Harry Waterson forwarded this article from the New York Times.
I have been reading a lot on my iPad recently, and I have some complaints not about the iPad but about the state of digital reading generally. Reading is a subtle thing, and its subtleties are artifacts of a venerable medium: words printed in ink on paper. Glass and pixels aren't the same.
When I read a physical book, I don't have to look anywhere else to find out how far I've gotten. The iPad e-reader, iBooks, tries to create the illusion of a physical book. The pages seem to turn, and I can see the edges of those that remain. But it's fake. There are always exactly six unturned pages, no matter where I am in the book.
Now, a larger problem. Books in their digital format look vastly less finished, less genuine. And we can vary their font and type size, making them resemble all the more our own word-processed manuscripts. Your poems no matter how wretched or wonderful they are will never look as good as Robert Hass's poems in the print edition of The Apple Trees at Olema. But your poems can look almost exactly as ugly as e-book-like as the Kindle version of that collection.
All the e-books I've read have been ugly books by Chang-rae Lee, Alvin Kernan, Stieg Larsson though the texts have been wonderful. But I didn't grow up reading texts. I grew up reading books. The difference is important.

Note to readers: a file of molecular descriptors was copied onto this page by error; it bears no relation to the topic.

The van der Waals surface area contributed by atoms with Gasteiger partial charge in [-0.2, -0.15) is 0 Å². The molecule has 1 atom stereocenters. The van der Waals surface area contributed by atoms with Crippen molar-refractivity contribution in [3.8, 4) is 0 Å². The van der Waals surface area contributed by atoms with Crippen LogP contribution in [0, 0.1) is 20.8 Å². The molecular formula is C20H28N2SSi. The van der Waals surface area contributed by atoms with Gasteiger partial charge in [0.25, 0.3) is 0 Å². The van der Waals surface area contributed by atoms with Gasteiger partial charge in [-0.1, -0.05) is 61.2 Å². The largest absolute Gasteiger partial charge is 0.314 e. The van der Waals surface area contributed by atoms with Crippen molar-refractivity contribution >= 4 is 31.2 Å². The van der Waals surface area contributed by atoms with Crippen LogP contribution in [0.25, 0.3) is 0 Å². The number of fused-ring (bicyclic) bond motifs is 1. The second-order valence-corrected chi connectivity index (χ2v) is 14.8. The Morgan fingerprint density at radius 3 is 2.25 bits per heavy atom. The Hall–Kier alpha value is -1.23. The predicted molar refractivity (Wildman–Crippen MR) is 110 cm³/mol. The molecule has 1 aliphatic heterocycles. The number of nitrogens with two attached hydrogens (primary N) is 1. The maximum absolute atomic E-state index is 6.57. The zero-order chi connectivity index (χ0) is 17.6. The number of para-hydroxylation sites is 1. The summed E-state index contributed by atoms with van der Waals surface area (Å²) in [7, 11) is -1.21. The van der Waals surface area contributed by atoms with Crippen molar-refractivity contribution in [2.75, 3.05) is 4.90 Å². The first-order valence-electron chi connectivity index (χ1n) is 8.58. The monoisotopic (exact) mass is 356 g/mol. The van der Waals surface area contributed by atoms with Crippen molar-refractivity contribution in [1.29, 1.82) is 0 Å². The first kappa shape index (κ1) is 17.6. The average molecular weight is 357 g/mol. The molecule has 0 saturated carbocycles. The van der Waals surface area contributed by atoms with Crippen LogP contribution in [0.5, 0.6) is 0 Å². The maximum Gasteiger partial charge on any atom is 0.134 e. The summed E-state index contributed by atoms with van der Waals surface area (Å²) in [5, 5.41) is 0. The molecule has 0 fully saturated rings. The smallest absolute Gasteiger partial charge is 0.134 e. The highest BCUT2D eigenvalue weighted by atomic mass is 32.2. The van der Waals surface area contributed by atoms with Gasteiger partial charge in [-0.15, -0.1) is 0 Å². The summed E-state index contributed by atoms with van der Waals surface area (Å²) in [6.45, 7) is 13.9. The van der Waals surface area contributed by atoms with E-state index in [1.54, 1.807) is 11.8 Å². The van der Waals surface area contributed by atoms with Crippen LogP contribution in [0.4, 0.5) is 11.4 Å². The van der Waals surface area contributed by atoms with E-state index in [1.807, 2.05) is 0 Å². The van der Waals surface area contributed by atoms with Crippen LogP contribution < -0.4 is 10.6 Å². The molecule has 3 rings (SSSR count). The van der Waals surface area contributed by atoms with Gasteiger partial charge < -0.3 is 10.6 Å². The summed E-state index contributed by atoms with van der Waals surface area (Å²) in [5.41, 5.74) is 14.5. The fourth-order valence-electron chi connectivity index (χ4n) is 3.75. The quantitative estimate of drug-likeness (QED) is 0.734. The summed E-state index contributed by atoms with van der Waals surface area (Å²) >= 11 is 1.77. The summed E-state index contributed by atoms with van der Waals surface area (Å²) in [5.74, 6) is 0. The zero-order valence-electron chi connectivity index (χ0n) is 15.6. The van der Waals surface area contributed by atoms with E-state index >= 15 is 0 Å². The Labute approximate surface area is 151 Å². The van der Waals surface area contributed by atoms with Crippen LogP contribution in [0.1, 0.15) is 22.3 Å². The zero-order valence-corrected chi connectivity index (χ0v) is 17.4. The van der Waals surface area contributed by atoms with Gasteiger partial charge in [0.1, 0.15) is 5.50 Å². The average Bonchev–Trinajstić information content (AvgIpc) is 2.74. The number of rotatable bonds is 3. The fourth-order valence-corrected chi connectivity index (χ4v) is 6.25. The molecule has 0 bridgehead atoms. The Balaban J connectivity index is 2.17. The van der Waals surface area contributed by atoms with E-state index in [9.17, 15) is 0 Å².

When it comes to digital editions, the assumption seems to be that all books are created equal. Nothing could be further from the truth. In the mass migration from print to digital, we're seeing a profusion of digital books many of them out of copyright that look new and even HD, but which may well have been supplanted by more accurate editions and better translations. We need a digital readers' guide a place readers can find out whether the book they're about to download is the best available edition.
And finally, two related problems. I already have a personal library. But most of the books I've ever read have come from lending libraries. Barnes & Noble has released an e-reader that allows short-term borrowing of some books. The entire impulse behind Amazon's Kindle and Apple's iBooks assumes that you cannot read a book unless you own it first and only you can read it unless you want to pass on your device.
That goes against the social value of reading, the collective knowledge and collaborative discourse that comes from access to shared libraries. That is not a good thing for readers, authors, publishers or our culture.
To read the complete article, see:
Further Thoughts of a Novice E-Reader
Wayne Homren, Editor
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